As can be seen in Figure ^{2} for the predictions was close to 0.92. Both of these measures were better than the ones obtained for Equation 3, which had a worse average prediction error (21 ms) and worse R^{2} (0.85). Model comparison based on AIC indicated that the multi-threshold model (Equation 2) was 41.9 times more likely than the single-threshold model (Equation 3). In addition, a paired two-sample t test showed that prediction errors for Equation 2 were significantly smaller than those for Equation 3: t(8) = –4.92, p = 0.001. More interestingly, in contrast to Experiment 1, the best-fitting line for the ObservedRT as a function of PredictedRT now shows a slope close to 1 (0.91, standard error = 0.096) rather than 1.8, much as if this time around, the equation had accurately captured the extent of lure-to-lure interactions present in the displays. In other words, given that the predictions were made based on log slope coefficients obtained from homogeneous displays, the current results suggest that the spatial segregated displays produce just as strong inter-item interactions as do perfectly homogeneous displays, in spite of the added complexity that arises from having two different sets of lures simultaneously present in the display. Experiment 2B therefore consisted of a test of this preliminary conclusion using real-world objects.

Observed Reaction Times across all 9 conditions (plus the target only condition) in Experiment 2B using real-world objects as a function of the predicted Reaction Time for each condition.

In this instance, the R^{2} produced by both models were not meaningfully different (0.977 and 0.980 for Equations 2 and 3 respectively). Relative likelihood of Equation 2 over Equation 3 based on AIC was found to be 1.98. That said, Equation 2 did produce much more accurate predictions overall: average prediction error was 8 ms compared to 20 ms for Equation 3. A paired two-sample t test showed that prediction errors for Equation 2 were significantly smaller than those for Equation 3: t(8) = –2.97, p = 0.018. Thus, in the context of these results as well as those of Experiment 2A and those in Wang et al. (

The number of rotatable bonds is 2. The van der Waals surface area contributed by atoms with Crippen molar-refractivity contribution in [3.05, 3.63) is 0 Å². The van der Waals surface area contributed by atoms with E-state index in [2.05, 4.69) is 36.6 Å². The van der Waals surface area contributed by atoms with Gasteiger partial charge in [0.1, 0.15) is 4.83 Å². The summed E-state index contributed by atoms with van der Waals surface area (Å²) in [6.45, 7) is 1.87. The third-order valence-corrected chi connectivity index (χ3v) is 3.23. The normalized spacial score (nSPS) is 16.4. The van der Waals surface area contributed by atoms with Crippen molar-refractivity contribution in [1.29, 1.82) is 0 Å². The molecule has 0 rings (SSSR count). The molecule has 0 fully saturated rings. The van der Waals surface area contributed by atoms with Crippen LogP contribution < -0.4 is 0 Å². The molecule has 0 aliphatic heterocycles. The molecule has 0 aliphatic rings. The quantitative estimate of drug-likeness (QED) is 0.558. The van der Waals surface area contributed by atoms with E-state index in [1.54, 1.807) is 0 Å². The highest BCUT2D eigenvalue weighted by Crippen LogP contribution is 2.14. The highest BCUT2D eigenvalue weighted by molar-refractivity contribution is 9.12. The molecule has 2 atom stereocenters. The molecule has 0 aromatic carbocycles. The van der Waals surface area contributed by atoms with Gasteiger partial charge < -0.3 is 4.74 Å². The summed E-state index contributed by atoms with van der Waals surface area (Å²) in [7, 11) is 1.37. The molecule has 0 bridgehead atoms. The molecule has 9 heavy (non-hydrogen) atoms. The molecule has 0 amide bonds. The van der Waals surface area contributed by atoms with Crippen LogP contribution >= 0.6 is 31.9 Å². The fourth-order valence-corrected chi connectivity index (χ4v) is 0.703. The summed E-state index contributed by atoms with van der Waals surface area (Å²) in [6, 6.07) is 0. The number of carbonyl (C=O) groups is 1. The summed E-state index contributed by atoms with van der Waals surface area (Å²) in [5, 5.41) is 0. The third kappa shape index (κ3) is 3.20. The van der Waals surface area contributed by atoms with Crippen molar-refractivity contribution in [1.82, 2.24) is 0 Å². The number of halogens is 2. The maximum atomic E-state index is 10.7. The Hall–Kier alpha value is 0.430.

In sum, we take the results of Experiments 2A and 2B as evidence that lure-to-lure interactions reduce RTs above and beyond lure-target similarity effects and that the magnitude of these interactions depend on the spatial configuration of the lures in the display: the lure-to-lure interactions maximally reduce RTs when identical lures are near each other (as in homogeneous and spatially-segregated displays), and their impact on RT decrease as they become spatially intermixed with other lure items (spatially intermixed conditions).

The goal of this investigation was two-fold. First, we sought to confirm the findings of Wang, Buetti & Lleras (

There was reason to believe a priori that the independence assumption was in fact too strong. In the cognitive neuroscience literature, there is ample evidence of inter-element interactions. Gilbert and colleagues looking at single-cell responses in V1 in monkeys have shown that the response function of V1 neurons is modulated by surrounding neurons (

In sum, it is not surprising that we find a discrepancy between parallel search performance in homogeneous displays (where inter-item interactions ought to be maximized) and parallel search performance in heterogeneous displays (when those interactions ought to be weaken by interleaving different types of items in the display). That said, what is remarkable is that search performance measured on lure-homogeneous displays predicted almost all the variability of performance observed on lure-heterogeneous displays (with inter-mixed lures). This was initially observed in Experiment 2 of Wang et al. (^{2} = 97%) and again here in Experiment 1 (R^{2} = 90%). This predictive success puts constraints on how we understand lure-to-lure interactions: